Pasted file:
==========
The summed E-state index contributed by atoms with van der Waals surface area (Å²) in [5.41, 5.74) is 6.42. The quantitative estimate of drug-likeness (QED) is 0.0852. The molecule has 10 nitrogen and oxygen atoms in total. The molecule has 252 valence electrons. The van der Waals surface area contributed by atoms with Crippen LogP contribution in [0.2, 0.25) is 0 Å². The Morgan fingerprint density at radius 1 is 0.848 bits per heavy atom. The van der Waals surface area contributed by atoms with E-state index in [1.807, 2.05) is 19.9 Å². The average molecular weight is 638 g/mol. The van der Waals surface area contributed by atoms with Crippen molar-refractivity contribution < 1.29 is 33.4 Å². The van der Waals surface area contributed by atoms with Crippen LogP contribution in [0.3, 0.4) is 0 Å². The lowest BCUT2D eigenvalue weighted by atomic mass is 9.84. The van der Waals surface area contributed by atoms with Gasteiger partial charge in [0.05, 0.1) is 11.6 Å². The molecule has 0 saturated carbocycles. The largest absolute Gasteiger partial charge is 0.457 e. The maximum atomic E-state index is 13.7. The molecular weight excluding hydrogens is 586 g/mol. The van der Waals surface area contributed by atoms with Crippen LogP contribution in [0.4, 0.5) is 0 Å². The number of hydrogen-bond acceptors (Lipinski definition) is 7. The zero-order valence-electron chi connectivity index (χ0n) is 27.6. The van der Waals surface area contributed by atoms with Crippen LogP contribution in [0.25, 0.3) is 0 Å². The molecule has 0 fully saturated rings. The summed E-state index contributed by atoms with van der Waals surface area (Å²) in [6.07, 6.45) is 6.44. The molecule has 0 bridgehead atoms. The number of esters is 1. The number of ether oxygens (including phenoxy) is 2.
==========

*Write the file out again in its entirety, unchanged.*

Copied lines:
The summed E-state index contributed by atoms with van der Waals surface area (Å²) in [5.41, 5.74) is 6.42. The quantitative estimate of drug-likeness (QED) is 0.0852. The molecule has 10 nitrogen and oxygen atoms in total. The molecule has 252 valence electrons. The van der Waals surface area contributed by atoms with Crippen LogP contribution in [0.2, 0.25) is 0 Å². The Morgan fingerprint density at radius 1 is 0.848 bits per heavy atom. The van der Waals surface area contributed by atoms with E-state index in [1.807, 2.05) is 19.9 Å². The average molecular weight is 638 g/mol. The van der Waals surface area contributed by atoms with Crippen molar-refractivity contribution < 1.29 is 33.4 Å². The van der Waals surface area contributed by atoms with Crippen LogP contribution in [0.3, 0.4) is 0 Å². The lowest BCUT2D eigenvalue weighted by atomic mass is 9.84. The van der Waals surface area contributed by atoms with Gasteiger partial charge in [0.05, 0.1) is 11.6 Å². The molecule has 0 saturated carbocycles. The largest absolute Gasteiger partial charge is 0.457 e. The maximum atomic E-state index is 13.7. The molecular weight excluding hydrogens is 586 g/mol. The van der Waals surface area contributed by atoms with Crippen LogP contribution in [0.4, 0.5) is 0 Å². The number of hydrogen-bond acceptors (Lipinski definition) is 7. The zero-order valence-electron chi connectivity index (χ0n) is 27.6. The van der Waals surface area contributed by atoms with Crippen LogP contribution in [0.25, 0.3) is 0 Å². The molecule has 0 fully saturated rings. The summed E-state index contributed by atoms with van der Waals surface area (Å²) in [6.07, 6.45) is 6.44. The molecule has 0 bridgehead atoms. The number of esters is 1. The number of ether oxygens (including phenoxy) is 2.